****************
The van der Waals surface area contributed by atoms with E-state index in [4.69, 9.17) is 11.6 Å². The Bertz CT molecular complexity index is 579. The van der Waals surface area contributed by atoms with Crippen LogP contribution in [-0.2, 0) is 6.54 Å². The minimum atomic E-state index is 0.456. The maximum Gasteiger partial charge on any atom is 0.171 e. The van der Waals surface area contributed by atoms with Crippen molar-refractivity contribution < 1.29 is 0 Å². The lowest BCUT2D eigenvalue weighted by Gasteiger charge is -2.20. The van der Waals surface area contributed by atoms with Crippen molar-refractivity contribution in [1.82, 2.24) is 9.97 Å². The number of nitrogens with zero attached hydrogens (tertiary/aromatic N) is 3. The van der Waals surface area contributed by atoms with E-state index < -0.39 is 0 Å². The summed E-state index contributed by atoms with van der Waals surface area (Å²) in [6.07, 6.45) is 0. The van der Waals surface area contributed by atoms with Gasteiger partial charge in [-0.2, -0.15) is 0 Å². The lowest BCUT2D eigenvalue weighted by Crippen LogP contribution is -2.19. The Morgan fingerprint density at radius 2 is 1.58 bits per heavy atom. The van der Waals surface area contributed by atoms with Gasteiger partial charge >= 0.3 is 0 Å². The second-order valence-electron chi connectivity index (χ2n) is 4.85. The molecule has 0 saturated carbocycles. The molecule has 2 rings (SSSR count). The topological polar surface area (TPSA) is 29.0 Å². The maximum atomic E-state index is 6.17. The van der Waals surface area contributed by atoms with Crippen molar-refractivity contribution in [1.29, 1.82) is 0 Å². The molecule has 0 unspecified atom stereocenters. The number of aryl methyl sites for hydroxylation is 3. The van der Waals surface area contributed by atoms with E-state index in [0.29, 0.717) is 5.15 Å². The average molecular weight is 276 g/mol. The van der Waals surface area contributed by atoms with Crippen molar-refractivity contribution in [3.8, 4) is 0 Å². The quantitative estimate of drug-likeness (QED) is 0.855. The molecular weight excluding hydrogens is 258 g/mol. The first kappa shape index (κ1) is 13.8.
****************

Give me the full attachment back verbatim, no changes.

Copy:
The van der Waals surface area contributed by atoms with E-state index in [4.69, 9.17) is 11.6 Å². The Bertz CT molecular complexity index is 579. The van der Waals surface area contributed by atoms with Crippen LogP contribution in [-0.2, 0) is 6.54 Å². The minimum atomic E-state index is 0.456. The maximum Gasteiger partial charge on any atom is 0.171 e. The van der Waals surface area contributed by atoms with Crippen molar-refractivity contribution < 1.29 is 0 Å². The lowest BCUT2D eigenvalue weighted by Gasteiger charge is -2.20. The van der Waals surface area contributed by atoms with Crippen molar-refractivity contribution in [1.82, 2.24) is 9.97 Å². The number of nitrogens with zero attached hydrogens (tertiary/aromatic N) is 3. The van der Waals surface area contributed by atoms with E-state index < -0.39 is 0 Å². The summed E-state index contributed by atoms with van der Waals surface area (Å²) in [6.07, 6.45) is 0. The van der Waals surface area contributed by atoms with Gasteiger partial charge in [-0.2, -0.15) is 0 Å². The lowest BCUT2D eigenvalue weighted by Crippen LogP contribution is -2.19. The Morgan fingerprint density at radius 2 is 1.58 bits per heavy atom. The van der Waals surface area contributed by atoms with Gasteiger partial charge >= 0.3 is 0 Å². The second-order valence-electron chi connectivity index (χ2n) is 4.85. The molecule has 0 saturated carbocycles. The molecule has 2 rings (SSSR count). The topological polar surface area (TPSA) is 29.0 Å². The maximum atomic E-state index is 6.17. The van der Waals surface area contributed by atoms with Crippen molar-refractivity contribution in [1.29, 1.82) is 0 Å². The molecule has 0 unspecified atom stereocenters. The number of aryl methyl sites for hydroxylation is 3. The van der Waals surface area contributed by atoms with E-state index in [0.29, 0.717) is 5.15 Å². The average molecular weight is 276 g/mol. The van der Waals surface area contributed by atoms with Crippen molar-refractivity contribution in [3.8, 4) is 0 Å². The quantitative estimate of drug-likeness (QED) is 0.855. The molecular weight excluding hydrogens is 258 g/mol. The first kappa shape index (κ1) is 13.8.